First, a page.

Ernest Rubin, 63, a retired Commerce Department official and professor of statistics at the University of the District of Columbia, died of cancer Sunday at George Washington University Hospital.
He was director of the Eastern Europe Division of the Bureau of International Commerce from 1961 until retiring in 1973. He had joined the Bureau in 1948 as chief of the statistics section in the European Division.
As an economist in charge of research of East-West trade, Dr. Rubin participated in numerous trada missions abroad. He wrote numerous papers in his field and was editor of the Questions and Answers section of the American Statistician, a journal of the American Statistican, a journal of the American Statistical Association, from 1954 through 1973.
He had been a research statistican with the immigration and Naturalization Service in New York City before coming here in 1943. He was the author of monograph, "Unemployment of Aliens," in 1947 and coauthor with Simon Kuznets in "Immigration and the Foreign Born," published in 1954.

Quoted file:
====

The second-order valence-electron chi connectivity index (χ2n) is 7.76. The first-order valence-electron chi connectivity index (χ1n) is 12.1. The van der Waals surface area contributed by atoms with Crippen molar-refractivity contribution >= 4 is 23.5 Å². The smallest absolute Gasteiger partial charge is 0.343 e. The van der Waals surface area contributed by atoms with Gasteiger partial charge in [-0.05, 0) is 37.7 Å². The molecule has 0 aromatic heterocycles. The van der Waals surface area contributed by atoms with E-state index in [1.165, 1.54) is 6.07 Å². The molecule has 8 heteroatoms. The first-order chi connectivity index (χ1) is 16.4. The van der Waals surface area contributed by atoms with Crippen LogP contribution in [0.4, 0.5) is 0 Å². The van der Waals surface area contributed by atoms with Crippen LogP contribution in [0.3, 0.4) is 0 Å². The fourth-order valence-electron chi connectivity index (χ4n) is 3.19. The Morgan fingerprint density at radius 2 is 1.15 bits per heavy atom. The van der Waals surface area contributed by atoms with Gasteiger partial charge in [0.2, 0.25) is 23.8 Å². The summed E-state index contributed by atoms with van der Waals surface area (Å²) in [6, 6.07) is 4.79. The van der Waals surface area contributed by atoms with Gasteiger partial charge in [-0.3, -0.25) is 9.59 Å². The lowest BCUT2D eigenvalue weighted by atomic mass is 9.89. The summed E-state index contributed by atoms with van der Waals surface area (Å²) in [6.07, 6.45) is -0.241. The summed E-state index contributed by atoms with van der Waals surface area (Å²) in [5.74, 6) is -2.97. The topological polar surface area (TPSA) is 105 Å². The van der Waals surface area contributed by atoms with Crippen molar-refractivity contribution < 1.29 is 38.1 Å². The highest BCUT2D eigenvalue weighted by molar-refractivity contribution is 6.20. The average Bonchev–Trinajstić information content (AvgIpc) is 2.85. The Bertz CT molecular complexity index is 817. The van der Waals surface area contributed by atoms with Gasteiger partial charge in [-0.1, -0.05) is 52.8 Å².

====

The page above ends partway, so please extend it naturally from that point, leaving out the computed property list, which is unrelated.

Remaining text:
During his years of Commerce, Dr. Rubin also was a part-time instructor at American Howard, Catholic and Georgetown Universities and the predecessors of the University of the District of Columbia, later becoming a full-time professor at the latter.
He became known for turning the often dull subject of statistics into an entertaining subject.
Dr. Rubia was born in New York City. He was a graduate of the City College of New York and held master's and doctor's degrees from Columbia University.
He was a fellow of the American Statistical Association and the American Associaton for the Advancement of Science.
He is survived by his wife, Mary Villon Rubin, of the home in Arlington; two sons, George, of Santa Monica, Calif., and Michael, of Winston-Salem, N.C.; a daughter, Eleanor Baldwin, of Irvine, Calif; a sister, Charmion Pearlman, of Woodbury, Long Island, N.Y., and seven grandchildren.
The family suggests that expressions of sympathy be in the form of contributions to the American Cancer Society.